NY Judge Orders Confidentiality for Transgender Professional

Ruling on an issue that he characterized as “apparently one of national first impression,” New York Supreme Court Justice Sam D. Walker (Westchester County) ordered the New York State Education Department, which administers the system of professional licensing throughout the state, to “issue a new professional license and license number to Jane Doe and to conceal from the public any cross reference to the prior license held by John Doe,” as well as prohibiting the Department “from making available for public inspection or copying all records relating to the prior identity of Jane Doe, her name change or any references or cross references to her old license including this Court order and all related correspondence between petitioner, his counsel and the New York State Education Department.”  Justice Walker also ordered that the record of the court proceeding be sealed, only to be opened by court order “for good cause shown or at the request of Jane Doe.”  Matter of John Doe, NYLJ 1202601879249 (N.Y. Supreme Ct., Westchester Co., May 16, 2013).

The court’s opinion, published on-line by the New York Law Journal on June 3, addresses a rarely discussed side-effect of gender transition: the difficulties that a transgender person may encounter while trying to continue her professional career with her newly-achieved gender recognition. 

In keeping with the need for confidentiality, Justice Walker’s opinion does not specify what professional license is at issue, only to relate that the petitioner’s profession involves interaction with construction contractors and workers in the construction trades, so one speculates that she may be an architect.  In any event, after already being launched on a professional career, the petitioner underwent gender transition from male to female and obtained a court order changing her name on August 2, 2012.  She then applied to the State Education Department to have her professional license reissued under a new number in her new name, and to have her old license and all references to it eliminated from the Department’s records.  The Department denied her request, asserting that to grant it would undermine the Department’s charge to “protect the public who have a right to determine the credentials and/or disciplinary history of individuals who may provide or have provided professional services to them.”

In an affidavit accompanying her petition to the court, Doe alleges that “she may be placed in danger or subject to harassment, threats, bullying or other forms of discrimination if the record of her new license number is connected to her previous license number and thereby [create] a public record of her transgender status.”  Justice Walker found, contrary to the Department’s allegations, that this was not just a “generalized risk to gay, lesbian, bisexual and transgendered people,” as asserted by the Department, which had insisted that it could not respond affirmatively to Doe’s petition without evidence of “a threat of harm to her personally.”  Instead, he took “judicial notice of the continuing increase in reports of violence against lesbian, gay, bisexual and transgender people.”  Certainly the recent rash of anti-gay attacks in New York City support such judicial notice.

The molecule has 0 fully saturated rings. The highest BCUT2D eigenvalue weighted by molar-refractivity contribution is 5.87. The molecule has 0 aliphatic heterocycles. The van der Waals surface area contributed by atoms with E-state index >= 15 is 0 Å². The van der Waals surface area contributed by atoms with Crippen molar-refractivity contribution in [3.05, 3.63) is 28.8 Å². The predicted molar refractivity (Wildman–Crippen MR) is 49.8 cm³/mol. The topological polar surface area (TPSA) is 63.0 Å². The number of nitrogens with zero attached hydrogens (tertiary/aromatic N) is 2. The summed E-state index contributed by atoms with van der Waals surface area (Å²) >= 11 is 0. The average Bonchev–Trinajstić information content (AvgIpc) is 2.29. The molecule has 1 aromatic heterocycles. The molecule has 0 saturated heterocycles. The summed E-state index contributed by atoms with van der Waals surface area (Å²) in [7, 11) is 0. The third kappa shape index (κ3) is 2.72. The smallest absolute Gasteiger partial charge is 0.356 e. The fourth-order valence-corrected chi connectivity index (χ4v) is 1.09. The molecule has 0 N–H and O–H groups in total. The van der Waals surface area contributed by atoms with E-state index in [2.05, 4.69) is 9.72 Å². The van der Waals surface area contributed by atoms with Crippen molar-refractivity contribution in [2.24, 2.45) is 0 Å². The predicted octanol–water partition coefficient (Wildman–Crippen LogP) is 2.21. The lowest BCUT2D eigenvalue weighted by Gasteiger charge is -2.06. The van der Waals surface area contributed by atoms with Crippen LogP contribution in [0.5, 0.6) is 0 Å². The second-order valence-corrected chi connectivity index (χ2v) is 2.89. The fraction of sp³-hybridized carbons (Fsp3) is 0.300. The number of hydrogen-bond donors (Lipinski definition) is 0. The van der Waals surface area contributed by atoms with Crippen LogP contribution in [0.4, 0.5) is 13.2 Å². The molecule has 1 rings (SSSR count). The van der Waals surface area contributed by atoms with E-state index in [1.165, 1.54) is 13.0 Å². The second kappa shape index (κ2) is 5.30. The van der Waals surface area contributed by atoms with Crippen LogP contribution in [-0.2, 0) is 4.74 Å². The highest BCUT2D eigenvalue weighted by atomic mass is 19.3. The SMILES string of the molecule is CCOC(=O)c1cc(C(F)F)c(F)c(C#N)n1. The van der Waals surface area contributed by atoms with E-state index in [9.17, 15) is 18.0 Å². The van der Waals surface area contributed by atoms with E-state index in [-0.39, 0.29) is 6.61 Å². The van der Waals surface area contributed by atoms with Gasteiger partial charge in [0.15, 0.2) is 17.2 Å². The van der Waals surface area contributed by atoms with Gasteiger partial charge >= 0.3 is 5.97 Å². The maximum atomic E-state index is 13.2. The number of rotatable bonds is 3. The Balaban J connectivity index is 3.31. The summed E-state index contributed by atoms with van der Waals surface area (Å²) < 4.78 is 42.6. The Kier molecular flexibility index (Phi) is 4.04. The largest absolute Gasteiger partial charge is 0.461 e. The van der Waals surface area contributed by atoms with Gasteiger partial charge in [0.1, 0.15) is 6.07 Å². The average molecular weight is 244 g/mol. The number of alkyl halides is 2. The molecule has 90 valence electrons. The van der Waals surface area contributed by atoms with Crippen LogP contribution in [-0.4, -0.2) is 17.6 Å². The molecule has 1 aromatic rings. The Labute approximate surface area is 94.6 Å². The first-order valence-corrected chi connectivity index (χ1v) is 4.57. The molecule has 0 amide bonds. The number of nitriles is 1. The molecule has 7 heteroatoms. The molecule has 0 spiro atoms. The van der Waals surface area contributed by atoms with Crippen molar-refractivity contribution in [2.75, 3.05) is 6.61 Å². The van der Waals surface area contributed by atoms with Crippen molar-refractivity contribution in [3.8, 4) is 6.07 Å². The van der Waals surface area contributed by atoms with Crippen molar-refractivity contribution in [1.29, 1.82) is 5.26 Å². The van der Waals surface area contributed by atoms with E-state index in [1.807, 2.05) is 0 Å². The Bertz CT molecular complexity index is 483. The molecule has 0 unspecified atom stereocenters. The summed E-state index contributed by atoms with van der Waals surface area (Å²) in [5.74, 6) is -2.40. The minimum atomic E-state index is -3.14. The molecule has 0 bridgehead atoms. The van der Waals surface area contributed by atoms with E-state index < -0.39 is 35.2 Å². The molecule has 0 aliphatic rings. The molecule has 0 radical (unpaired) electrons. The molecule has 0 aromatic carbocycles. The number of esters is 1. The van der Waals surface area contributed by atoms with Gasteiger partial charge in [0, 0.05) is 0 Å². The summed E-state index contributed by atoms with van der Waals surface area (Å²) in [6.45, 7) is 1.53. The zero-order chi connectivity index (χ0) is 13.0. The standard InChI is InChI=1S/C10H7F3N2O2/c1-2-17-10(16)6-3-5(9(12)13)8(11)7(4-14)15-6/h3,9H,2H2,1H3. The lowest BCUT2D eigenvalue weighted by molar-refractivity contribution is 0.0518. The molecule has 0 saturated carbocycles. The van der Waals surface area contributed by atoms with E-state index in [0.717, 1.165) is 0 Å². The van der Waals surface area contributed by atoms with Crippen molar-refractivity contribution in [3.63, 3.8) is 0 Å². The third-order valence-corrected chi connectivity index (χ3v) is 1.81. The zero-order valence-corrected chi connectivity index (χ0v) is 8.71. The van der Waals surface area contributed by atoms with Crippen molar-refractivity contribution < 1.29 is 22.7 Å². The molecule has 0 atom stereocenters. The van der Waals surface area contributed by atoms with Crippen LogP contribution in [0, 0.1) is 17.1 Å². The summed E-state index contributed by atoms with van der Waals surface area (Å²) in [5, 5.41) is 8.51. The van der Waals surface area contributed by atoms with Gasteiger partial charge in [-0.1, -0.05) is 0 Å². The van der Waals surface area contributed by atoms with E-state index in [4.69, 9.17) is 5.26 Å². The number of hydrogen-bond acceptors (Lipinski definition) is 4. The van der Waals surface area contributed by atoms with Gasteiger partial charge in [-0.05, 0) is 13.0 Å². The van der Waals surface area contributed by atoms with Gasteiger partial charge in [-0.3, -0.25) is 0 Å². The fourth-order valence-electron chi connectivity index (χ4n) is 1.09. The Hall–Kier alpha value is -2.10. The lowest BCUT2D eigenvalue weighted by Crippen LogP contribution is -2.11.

Walker took note of the inclusion of gender identity in the 2009 enactment of amendments to the federal hate crimes statute, which responded to extensive documentation of anti-transgender violence presented to Congress.  He also noted statistics from the National Anti-Violence Project documenting the high percentage of transgender people who have experienced harassment, attacks, assaults, and exclusion from places of public accommodation and workplaces.  Doe alleged that her transgender status was not known in her current workplace, and she wanted to keep it that way due to the nature of her work and the clients she served.  She pointed out that in the course of her work “she is exposed on a daily basis to crude comments, bigoted jokes and intolerance towards the transgender.”  She also alleged that outside of work she had been targeted in several specific incidents.  She told the court that “she is fearful of the thought that her life would be ‘turned upside down'” were her colleagues at work to “become aware of her status.”

In light of this, the court found the concerns expressed by the Department to be insufficient to reject Doe’s petition.  “NYSED does not suggest or indicate that petitioner has any record of disciplinary actions or professional misconduct associated with the prior license,” he wrote, “or that there is any deficiency with respect to petitioner’s past or present professional credentials.  This court must conclude that any potential harm to the public that NYSED proposes to prevent, is not a real issue with respect to the instant application.”

Clearly, the court would support the Department’s position if the petitioner were seeking to cover up or make inaccessible records of past disciplinary actions or professional misconduct, so the ruling was in response to the particular case, not a sweeping mandate that all such petitions be granted in the future.  Nonetheless, it marks a sensitive response to a difficult issue — much more sensitive than some cases noted in the past where, for example, educational institutions have balked at issuing new diplomas and transcripts reflecting the changed name and gender identity of their graduates.  In this connection, it is interesting to note a recent news story about the Pentagon recognizing the changed gender of a veteran for purposes of official service records.  Justice Walker’s opinion is further evidence of changing public attitudes towards acceptance and understanding of transgender individuals.

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